Northern Ireland business world 'can't afford' cost of talks failureNeed for leadership 'stronger than ever'
Uncertainty looms for the Northern Ireland economy as it faces up to the triggering of Article 50 by Prime Minister Theresa May and the failure of parties so far to form an Executive.
As Mrs May sends the letter to begin divorce proceedings from the EU, businesspeople urged Northern Ireland's parties to resolve the problems within their control.
In the absence of agreement, responsibility for Stormont's finances passes to David Sterling, the Permanent Secretary of the Department of Finance, tomorrow.
Roger Pollen, head of external affairs at the Federation of Small Business in Northern Ireland, said it was "deeply disappointed that after significant electoral engagement it has not been possible for the parties to reach agreement".
He urged the parties to intensify their efforts, "as Northern Ireland's businesses cannot afford weeks and months clouded by uncertainty".
CBI NI regional director Angela McGowan said: "Against the backdrop of Article 50 being triggered, there has seldom been a more important time to have a strong, well-functioning Executive to represent the people of Northern Ireland and our economy.
"Political stability and economic prosperity go hand in hand. Issues such as foreign direct investment and corporation tax will be heavily influenced by a devolved government.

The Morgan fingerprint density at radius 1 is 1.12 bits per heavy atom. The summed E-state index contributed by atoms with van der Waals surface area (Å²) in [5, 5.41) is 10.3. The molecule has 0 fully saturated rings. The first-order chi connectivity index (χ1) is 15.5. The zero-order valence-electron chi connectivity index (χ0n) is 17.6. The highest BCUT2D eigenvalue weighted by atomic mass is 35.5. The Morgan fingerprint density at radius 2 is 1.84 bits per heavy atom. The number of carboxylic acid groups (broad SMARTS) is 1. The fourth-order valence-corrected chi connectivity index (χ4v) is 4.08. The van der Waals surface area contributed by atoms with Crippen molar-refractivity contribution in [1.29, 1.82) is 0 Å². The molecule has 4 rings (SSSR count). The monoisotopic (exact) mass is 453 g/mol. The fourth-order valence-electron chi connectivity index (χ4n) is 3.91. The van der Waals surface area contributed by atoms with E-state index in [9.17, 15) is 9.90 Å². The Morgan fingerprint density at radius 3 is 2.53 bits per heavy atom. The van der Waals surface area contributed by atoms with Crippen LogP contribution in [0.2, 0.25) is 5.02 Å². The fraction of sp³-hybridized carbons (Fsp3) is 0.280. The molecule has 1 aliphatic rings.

"Furthermore, we desperately need local political representatives to speak on our behalf if we are to ensure that UK and EU negotiators have a proper understanding of Northern Ireland's unique circumstances around energy markets, supply chains, tourism and the border."
Property developer Gary McCausland said Brexit was now "a fact". "In the meantime we have to get on with ensuring that Northern Ireland is in the best possible position to deal with the consequences, good or bad. It is now essential... that the politicians put their differences aside and form a strong government."
Dermot O'Leary of Irish stockbrokers Goodbody said the anticipated triggering of Article 50 marked the end of nine months of "shadow boxing".
And Feargal McCormack, managing director of all-Ireland accountancy firm PKF-FPM, which is based in Newry, said firms were already adapting to Brexit.
"Where a firm purchases all its supplies from one market rather than the other, it's started to look elsewhere. And where it has just one location, it's now looking for flexibility, whether that's an NI firm looking for a location in the Republic, or vice versa."
While he said he regretted that parties had not reached agreement, he added: "We mustn't forget how far they have come. And while we may have tried the patience of the UK and Irish governments, the US and Europe, we now need further input from them."